Declining physical abilities with age: a cross-sectional study of older twins and centenarians in Denmark

Andersen-Ranberg, K., Christensen, K., Jeune, B., Skytthe, A., Vasegaard, L., Vaupel, J. W.
Age and Ageing, 28:4, 373–377 (1999)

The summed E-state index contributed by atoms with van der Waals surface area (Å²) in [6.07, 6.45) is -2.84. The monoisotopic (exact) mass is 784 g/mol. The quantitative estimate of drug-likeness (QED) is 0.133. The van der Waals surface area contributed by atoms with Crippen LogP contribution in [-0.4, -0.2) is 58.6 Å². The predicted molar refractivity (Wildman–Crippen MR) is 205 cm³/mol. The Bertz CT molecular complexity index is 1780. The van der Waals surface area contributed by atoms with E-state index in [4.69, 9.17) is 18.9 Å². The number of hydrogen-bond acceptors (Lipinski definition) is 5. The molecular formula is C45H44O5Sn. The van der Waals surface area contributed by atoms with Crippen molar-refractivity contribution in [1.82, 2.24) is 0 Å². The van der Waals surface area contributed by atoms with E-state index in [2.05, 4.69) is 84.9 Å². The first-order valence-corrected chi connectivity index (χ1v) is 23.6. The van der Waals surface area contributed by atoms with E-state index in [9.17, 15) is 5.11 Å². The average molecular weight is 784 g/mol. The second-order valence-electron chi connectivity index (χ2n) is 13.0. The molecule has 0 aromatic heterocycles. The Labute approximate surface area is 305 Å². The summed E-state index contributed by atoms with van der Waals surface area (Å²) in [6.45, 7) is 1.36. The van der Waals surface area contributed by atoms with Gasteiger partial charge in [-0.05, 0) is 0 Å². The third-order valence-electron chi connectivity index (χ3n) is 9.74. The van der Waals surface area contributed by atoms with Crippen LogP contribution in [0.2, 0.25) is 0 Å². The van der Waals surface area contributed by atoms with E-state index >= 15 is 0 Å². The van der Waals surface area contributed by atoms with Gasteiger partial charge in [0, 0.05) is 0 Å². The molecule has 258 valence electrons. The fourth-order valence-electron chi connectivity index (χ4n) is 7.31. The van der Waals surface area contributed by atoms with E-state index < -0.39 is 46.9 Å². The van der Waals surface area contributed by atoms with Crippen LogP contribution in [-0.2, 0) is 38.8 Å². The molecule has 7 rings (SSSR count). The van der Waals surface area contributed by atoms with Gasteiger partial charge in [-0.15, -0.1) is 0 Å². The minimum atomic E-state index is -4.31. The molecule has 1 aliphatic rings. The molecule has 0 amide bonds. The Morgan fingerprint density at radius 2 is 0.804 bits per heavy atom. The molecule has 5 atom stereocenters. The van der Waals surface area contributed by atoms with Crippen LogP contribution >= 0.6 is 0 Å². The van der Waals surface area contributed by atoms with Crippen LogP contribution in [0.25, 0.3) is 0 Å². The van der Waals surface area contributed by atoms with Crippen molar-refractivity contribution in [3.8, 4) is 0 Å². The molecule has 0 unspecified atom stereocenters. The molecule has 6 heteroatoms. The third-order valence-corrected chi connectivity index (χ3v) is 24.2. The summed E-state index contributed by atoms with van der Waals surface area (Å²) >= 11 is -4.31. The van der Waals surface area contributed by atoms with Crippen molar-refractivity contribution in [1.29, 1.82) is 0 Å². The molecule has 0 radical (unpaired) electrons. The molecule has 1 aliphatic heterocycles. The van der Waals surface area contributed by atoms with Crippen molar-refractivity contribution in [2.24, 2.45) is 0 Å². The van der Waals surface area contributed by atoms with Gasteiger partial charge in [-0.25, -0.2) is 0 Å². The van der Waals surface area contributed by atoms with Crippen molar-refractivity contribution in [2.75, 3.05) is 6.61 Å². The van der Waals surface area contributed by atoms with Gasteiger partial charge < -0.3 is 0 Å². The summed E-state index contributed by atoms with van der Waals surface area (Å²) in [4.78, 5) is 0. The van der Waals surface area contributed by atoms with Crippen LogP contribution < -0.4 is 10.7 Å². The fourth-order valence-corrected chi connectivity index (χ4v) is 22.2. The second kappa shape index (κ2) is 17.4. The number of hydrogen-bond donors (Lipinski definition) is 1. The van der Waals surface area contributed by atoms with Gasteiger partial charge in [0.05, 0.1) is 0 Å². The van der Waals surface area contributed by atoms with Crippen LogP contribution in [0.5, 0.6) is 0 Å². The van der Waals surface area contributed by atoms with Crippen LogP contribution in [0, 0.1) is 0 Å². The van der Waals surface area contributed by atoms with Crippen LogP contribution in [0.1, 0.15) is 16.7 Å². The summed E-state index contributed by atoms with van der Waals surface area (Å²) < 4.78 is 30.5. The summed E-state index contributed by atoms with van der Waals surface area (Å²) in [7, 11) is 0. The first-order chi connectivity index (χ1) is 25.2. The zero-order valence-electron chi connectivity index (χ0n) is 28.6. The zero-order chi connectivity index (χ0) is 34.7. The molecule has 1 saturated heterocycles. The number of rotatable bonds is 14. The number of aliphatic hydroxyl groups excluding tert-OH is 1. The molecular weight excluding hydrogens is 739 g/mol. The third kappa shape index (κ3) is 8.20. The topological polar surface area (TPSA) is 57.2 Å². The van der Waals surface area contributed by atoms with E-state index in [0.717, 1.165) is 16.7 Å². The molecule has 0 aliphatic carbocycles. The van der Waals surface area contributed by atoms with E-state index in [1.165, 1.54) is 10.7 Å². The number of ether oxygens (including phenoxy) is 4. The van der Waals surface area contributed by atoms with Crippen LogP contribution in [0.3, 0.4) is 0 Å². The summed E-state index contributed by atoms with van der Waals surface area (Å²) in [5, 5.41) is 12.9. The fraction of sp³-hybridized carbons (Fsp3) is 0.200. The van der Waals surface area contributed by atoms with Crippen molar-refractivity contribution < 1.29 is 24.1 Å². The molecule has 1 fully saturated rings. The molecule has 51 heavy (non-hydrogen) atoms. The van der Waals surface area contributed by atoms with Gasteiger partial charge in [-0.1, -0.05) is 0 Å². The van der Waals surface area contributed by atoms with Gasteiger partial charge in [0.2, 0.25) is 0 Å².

OBJECTIVE: To evaluate whether physical disability reaches a plateau in the oldest age groups. DESIGN: Cross-sectional survey. PARTICIPANTS: A total of 3351 individuals, which included all those living in Denmark who celebrated their 100th anniversary during the period from 1 April 1995 to 31 May 1996 (276 subjects) and all Danish twins aged 75-94 registered in the Danish Twin Register (3075 subjects). MAIN OUTCOME MEASURES: The ability to perform selected items of basic activities of daily living independently. RESULTS: The prevalence of independence in each of six selected activities of daily living was significantly lower in both men and women centenarians compared with octo- and septuagenarians. The sex difference in independence in all six selected activities of daily living was larger for each advancing age group, with women being most disabled (P < 0.001). In centenarians 20% of women and 44% of men were able to perform all selected activities of daily living independently. CONCLUSION: Comparedwith individuals aged 75-79 years, physical abilities of men and women gradually diminished in age groups 80-84, 85-90 and 90-94, with the lowest levels among 100-year-olds. Although women have lower mortality, they are more disabled than men, and this difference is more marked with advancing age. (© 1999 BRITISH GERIATRICS SOCIETY)
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